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At Libera, We’ve Got Kindness in the Bag.  

Listen. Learn. Love. These are our core values at the nonprofit, Libera, in West Virginia.

Libera’s goal is always to help the women and teens of our state tell their stories, identify and address the barriers in their lives, and connect them to resources to overcome those barriers. Our caring volunteer mentors accomplish this by listening with kindness and without judgment to conversations in small groups and one-on-one settings.

In January of 2020, we’d settled into a new groove: Lunchtime Listening. Every Monday a group of volunteers showed up shortly before noon at a local high school to listen to any students who wanted to talk.

Prior to initiating this particular project one volunteer asked, “Will teens really talk to middle-aged women?” Having already interacted with teens at this particular high school, our Executive Director said, “Absolutely. All I asked was, ‘Does anyone in your life listen to you?’ and every girl assured me no one in her life was listening to her. Not their parents, teachers, girlfriends, or boyfriends . . . The girls all agreed they weren’t being heard.”

To remedy this situation, we introduced the high schoolers to our Libera model—with small groups led by trained volunteers—where girls can connect, be seen, and heard in a safe environment. Lunchtime Listening would offer yet another opportunity for teen students to be heard by kind and caring volunteers.

(Courtesy of Diane Tarantini)

Almost every week in the high school lunchroom, a new teen would ask to speak to one of us in private. To confess that she’d been contemplating suicide. Or to say she was experiencing anxiety or being bullied.

Sometimes students would approach the table asking for help for a friend who was self-harming or thinking about suicide. One girl was being harassed by an ex-boyfriend. In January and February of 2020 our always important work seemed even more so.

And then the pandemic happened. And the schools shut down.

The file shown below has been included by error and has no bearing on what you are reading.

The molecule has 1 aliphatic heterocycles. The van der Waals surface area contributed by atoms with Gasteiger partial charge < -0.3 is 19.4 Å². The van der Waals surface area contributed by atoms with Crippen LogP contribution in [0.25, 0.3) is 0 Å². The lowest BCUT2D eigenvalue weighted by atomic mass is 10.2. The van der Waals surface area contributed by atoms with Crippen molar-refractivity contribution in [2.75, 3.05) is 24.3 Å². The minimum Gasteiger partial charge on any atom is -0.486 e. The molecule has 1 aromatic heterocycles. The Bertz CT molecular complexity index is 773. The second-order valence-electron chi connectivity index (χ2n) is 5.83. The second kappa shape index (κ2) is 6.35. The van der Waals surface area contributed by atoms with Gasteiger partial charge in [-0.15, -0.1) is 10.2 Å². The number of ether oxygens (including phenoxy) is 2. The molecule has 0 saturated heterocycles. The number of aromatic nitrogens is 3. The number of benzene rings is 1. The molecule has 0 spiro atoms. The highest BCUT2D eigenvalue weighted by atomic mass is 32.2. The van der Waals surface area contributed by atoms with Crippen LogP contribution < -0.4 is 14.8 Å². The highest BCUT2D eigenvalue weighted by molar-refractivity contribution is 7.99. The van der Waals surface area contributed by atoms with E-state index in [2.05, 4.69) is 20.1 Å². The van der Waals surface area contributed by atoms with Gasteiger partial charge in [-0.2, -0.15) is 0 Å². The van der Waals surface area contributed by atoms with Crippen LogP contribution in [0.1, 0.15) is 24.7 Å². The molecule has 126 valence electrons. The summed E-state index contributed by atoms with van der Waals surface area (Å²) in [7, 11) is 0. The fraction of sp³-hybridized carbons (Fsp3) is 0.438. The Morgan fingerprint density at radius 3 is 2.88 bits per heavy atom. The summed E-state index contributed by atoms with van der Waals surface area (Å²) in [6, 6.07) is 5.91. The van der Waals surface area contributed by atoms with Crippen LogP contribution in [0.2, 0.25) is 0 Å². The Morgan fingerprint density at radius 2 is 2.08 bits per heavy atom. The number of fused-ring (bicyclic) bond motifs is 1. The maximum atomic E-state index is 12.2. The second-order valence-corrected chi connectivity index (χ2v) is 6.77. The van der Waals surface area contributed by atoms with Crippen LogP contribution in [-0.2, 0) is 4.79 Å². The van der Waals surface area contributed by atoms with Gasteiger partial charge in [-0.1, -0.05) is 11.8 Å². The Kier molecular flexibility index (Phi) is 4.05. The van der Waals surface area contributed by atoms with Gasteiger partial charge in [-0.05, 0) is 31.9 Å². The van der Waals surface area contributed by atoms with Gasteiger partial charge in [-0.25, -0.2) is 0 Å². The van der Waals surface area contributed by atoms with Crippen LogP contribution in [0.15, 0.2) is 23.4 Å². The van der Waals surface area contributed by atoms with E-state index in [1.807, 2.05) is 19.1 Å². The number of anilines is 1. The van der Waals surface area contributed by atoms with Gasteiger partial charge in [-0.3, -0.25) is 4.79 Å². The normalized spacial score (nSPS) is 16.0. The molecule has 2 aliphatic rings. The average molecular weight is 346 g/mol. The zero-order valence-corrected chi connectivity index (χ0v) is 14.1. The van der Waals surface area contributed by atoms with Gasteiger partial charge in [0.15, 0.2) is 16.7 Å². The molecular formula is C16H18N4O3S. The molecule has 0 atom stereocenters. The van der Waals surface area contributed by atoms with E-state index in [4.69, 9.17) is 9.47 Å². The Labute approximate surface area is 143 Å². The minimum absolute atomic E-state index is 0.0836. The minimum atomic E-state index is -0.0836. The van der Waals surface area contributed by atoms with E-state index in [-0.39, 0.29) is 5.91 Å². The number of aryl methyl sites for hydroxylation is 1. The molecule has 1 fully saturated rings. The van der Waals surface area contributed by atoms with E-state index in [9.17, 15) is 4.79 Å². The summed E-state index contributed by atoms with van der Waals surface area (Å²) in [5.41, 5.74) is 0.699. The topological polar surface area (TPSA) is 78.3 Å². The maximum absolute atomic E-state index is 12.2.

At Libera we wondered, how will we support the students now?

Thankfully, we quickly adapted to hosting our small groups and volunteer trainings online. Zoom calls allowed us to reach individuals in brand new counties. Where other organizations stalled during the shutdown, Libera experienced a significant surge in activity.

One day our Executive Director got an idea. A wonderful, beautiful idea: LovePacks.

LovePacks are colorful drawstring backpacks filled with resources and activities to support students emotionally and mentally. These packs include: an age-appropriate book addressing anxiety and depression;  journals with prompts; coloring books and crayons; items with crisis numbers to call or text; links to body safety and online safety videos; stress balls to squeeze; anxiety, depression, and bullying tools and resources; snacks, and more. Not only that, each
LovePack features a note, handwritten with love and kindness, from one of our volunteers.

(Courtesy of Diane Tarantini)

The first LovePack recipients were students experiencing homelessness in a nearby county. Over 140 K-12 students received packs during the 2020 holiday break. We are currently preparing LovePacks for students that are part of the Healthy Grandfamilies program in Kanawha County, West Virginia, and plans are being laid to distribute them in local elementary schools.

The state-wide response to our LovePacks project has been enthusiastic. The week of Giving Tuesday, we raised enough funds to provide a second round of LovePacks to the students experiencing homelessness, slated to go out in May 2021 before school lets out for summer.

(Courtesy of Diane Tarantini)

Various groups around the state are asking, “Can the at-risk kids in our community receive LovePacks?” We sure hope so! Why?

Because we know from experience when students are supported with kindness and helpful resources, lives are transformed in big ways, like this one:

“Libera changed my life. Before I got involved, I’d been going through the motions, letting everything well up inside until there was no more room. Libera taught me, and is still teaching me, how to free myself from the emotions that were dragging me down, and relate to my family better. They helped me realize the things that were holding me back  from happiness.” —Libera Teen Participant

If you would like to learn more about Libera, or get involved in our work in the Mountain State, visit our website: www.liberawv.com.

Diane Tarantini

Tarantini: West Virginia native Diane Tarantini is the Communications Director for the nonprofit Libera. She is also a freelance writer and blogs at: https://www.dianetarantini.com

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